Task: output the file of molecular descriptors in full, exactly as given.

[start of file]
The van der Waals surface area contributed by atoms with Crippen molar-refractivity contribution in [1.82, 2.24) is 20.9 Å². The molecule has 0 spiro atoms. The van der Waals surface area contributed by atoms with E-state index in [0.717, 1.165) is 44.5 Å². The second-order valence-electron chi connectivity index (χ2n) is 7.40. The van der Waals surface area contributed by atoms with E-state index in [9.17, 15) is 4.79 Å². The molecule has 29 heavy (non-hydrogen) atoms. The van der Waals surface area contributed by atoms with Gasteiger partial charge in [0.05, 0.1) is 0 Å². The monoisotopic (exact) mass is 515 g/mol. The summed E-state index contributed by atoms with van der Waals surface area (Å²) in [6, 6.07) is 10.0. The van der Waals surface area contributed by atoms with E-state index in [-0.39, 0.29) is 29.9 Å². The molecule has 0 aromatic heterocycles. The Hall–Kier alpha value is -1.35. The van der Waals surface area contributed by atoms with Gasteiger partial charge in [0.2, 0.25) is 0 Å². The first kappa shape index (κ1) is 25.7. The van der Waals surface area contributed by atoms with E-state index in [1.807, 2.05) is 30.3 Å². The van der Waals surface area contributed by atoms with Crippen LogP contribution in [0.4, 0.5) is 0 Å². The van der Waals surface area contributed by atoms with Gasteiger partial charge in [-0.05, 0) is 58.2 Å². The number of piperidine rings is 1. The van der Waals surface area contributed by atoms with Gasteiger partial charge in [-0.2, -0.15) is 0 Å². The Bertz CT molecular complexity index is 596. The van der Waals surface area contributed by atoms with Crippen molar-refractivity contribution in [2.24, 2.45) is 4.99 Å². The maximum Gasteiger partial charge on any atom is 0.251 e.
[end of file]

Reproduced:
The van der Waals surface area contributed by atoms with Crippen molar-refractivity contribution in [1.82, 2.24) is 20.9 Å². The molecule has 0 spiro atoms. The van der Waals surface area contributed by atoms with E-state index in [0.717, 1.165) is 44.5 Å². The second-order valence-electron chi connectivity index (χ2n) is 7.40. The van der Waals surface area contributed by atoms with E-state index in [9.17, 15) is 4.79 Å². The molecule has 29 heavy (non-hydrogen) atoms. The van der Waals surface area contributed by atoms with Gasteiger partial charge in [0.05, 0.1) is 0 Å². The monoisotopic (exact) mass is 515 g/mol. The summed E-state index contributed by atoms with van der Waals surface area (Å²) in [6, 6.07) is 10.0. The van der Waals surface area contributed by atoms with E-state index in [-0.39, 0.29) is 29.9 Å². The molecule has 0 aromatic heterocycles. The Hall–Kier alpha value is -1.35. The van der Waals surface area contributed by atoms with Gasteiger partial charge in [0.2, 0.25) is 0 Å². The first kappa shape index (κ1) is 25.7. The van der Waals surface area contributed by atoms with E-state index in [1.807, 2.05) is 30.3 Å². The van der Waals surface area contributed by atoms with Crippen LogP contribution in [0.4, 0.5) is 0 Å². The van der Waals surface area contributed by atoms with Gasteiger partial charge in [-0.05, 0) is 58.2 Å². The number of piperidine rings is 1. The van der Waals surface area contributed by atoms with Gasteiger partial charge in [-0.2, -0.15) is 0 Å². The Bertz CT molecular complexity index is 596. The van der Waals surface area contributed by atoms with Crippen molar-refractivity contribution in [2.24, 2.45) is 4.99 Å². The maximum Gasteiger partial charge on any atom is 0.251 e.